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    On the proper construction of a “get-out” clause contained in a shareholders agreement, “company refinancing”, as defined by the agreement, had not occurred, and one of the company’s shareholders was, accordingly, contractually obliged to transfer her shares in the company to a third party in accordance with the other shareholder’s wishes.

    The claimant (J) sought relief in respect of a contractual obligation for the defendant (X) to transfer her shares in a company to a third party under a so-called get-out clause contained in a shareholders agreement. X had wished to acquire a company (E) as a vehicle for owning an industrial site with development potential. A holding company (H) was incorporated for the purpose of E’s acquisition. As X did not have enough money to capitalise H, she entered into an agreement with J under which they each acquired shares. J and X were also the sole directors. The agreement provided for each of them to make a director’s loan to H which was repayable in full on any transfer by J or X respectively of his or her total shareholding. Subject to that, neither loan was to be repayable until “company refinancing” had taken place, after which the loans became repayable on demand. Clause 3(g) of the agreement defined “company refinancing” as meaning that H was able to repay a further loan made to it in full “which fact shall be taken to be conclusively proven by either shareholder producing an unconditional offer from a commercial lender of a loan to the company equal to that then outstanding under the (further) loan upon reasonable commercial terms at the time such offer is made”. Clause 7 of the agreement permitted both J and X to sell their shares by serving a transfer notice on the board offering to sell such shares to a person nominated by the board. Clause 9 of the agreement, entitled “Get out clause”, which was inserted for J’s benefit alone, provided that if, at any time before company refinancing, J served a transfer notice in respect of all his shares, and X was unable or unwilling to purchase those shares, and J found a third party purchaser for them, then he would be entitled, by notice served on X, to require her to transfer all her shares in K to that third party purchaser. J and X later entered into negotiations with a bank to raise a loan to repay J. Outline terms and conditions for a loan to E, subject to final credit approval, due diligence and contract, were produced, but E did not proceed with the loan and relations between the parties deteriorated. J subsequently served a transfer notice on H and X pursuant to cl.7 stating that he wished to sell his shares, and X nominated herself as the purchaser. She was unable to obtain funding, however, within the prescribed time limit and J exercised his right to find a third party purchaser and purported to give her notice that she would be required to transfer all her shares. X resisted the transfer on the basis that conditions for the company refinancing had been met, so that J had no rights under cl.9. It fell to be determined whether (i) there had been company refinancing within the terms of cl.3(g), which was dependant on whether H was able to repay the further loan and, in particular, whether the conditions for conclusive proof of such ability to repay prescribed by that clause had been met; (ii) J had given a notice valid for the purposes of cl.9.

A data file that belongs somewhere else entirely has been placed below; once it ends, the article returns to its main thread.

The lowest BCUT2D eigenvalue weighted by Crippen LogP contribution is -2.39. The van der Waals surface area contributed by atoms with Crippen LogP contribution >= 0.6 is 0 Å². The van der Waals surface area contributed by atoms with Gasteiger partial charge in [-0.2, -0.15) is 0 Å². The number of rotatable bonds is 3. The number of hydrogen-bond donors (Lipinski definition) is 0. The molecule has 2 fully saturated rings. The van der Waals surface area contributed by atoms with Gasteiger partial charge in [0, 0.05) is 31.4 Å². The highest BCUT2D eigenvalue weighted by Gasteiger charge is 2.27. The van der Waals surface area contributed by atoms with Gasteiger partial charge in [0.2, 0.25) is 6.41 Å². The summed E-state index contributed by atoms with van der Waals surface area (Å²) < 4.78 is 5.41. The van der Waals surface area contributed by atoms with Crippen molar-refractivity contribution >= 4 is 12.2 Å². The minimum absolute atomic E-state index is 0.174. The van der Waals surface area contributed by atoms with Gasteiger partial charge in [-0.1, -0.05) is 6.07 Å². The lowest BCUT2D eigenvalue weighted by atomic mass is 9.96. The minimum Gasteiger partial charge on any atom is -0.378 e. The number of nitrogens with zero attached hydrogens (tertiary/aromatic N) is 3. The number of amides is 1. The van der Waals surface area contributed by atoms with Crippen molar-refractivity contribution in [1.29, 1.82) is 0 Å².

HELD: (1) The words of a contract should be interpreted in their grammatical and ordinary sense, unless it was necessary to construe them differently in order to avoid, some absurdity, inconsistency or repugnancy. Clause 3(g) provided a straightforward means of demonstrating conclusive proof of ability by H to repay J’s loan. If such proof was to be demonstrated the terms of cl.3(g) had to be strictly adhered to. Conclusive proof of the ability to repay meant the ability of H and a loan to E for the purpose of repaying J’s loan did not qualify as a loan to H. In any event, until any firm offer of a loan was made it could not be said that there was an unconditional offer within cl.3(g). The bank’s preconditions for lending, which were more than mere administrative matters, had not been fulfilled. There was, therefore, no unconditional offer constituting conclusive proof of ability to repay for the purposes of cl.3(g). (2) J had given valid notice for the purposes of cl.9 of the agreement, and therefore succeeded on liability.

    Judgment for claimant

    [2010] EWHC 679 (Ch)

    Ch D (Proudman J) 29/3/2010

    “Lawtel”: 12.4.2010